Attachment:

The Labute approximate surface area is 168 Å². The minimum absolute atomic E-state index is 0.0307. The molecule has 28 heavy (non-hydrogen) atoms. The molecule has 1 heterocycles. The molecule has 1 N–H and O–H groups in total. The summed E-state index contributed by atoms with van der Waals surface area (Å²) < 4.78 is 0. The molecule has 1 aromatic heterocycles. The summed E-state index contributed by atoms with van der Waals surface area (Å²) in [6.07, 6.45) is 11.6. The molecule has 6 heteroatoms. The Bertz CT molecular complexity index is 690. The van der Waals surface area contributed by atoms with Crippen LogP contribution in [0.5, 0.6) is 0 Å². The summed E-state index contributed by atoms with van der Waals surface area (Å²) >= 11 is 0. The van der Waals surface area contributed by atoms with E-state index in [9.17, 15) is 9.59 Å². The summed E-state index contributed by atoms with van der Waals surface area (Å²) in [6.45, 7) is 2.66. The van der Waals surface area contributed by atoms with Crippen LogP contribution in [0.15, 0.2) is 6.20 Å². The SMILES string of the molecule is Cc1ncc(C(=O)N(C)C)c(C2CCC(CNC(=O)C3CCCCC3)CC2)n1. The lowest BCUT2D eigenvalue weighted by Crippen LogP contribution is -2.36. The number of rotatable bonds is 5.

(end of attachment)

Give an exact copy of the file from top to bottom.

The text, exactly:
The Labute approximate surface area is 168 Å². The minimum absolute atomic E-state index is 0.0307. The molecule has 28 heavy (non-hydrogen) atoms. The molecule has 1 heterocycles. The molecule has 1 N–H and O–H groups in total. The summed E-state index contributed by atoms with van der Waals surface area (Å²) < 4.78 is 0. The molecule has 1 aromatic heterocycles. The summed E-state index contributed by atoms with van der Waals surface area (Å²) in [6.07, 6.45) is 11.6. The molecule has 6 heteroatoms. The Bertz CT molecular complexity index is 690. The van der Waals surface area contributed by atoms with Crippen LogP contribution in [0.5, 0.6) is 0 Å². The summed E-state index contributed by atoms with van der Waals surface area (Å²) >= 11 is 0. The van der Waals surface area contributed by atoms with E-state index in [9.17, 15) is 9.59 Å². The summed E-state index contributed by atoms with van der Waals surface area (Å²) in [6.45, 7) is 2.66. The van der Waals surface area contributed by atoms with Crippen LogP contribution in [0.15, 0.2) is 6.20 Å². The SMILES string of the molecule is Cc1ncc(C(=O)N(C)C)c(C2CCC(CNC(=O)C3CCCCC3)CC2)n1. The lowest BCUT2D eigenvalue weighted by Crippen LogP contribution is -2.36. The number of rotatable bonds is 5.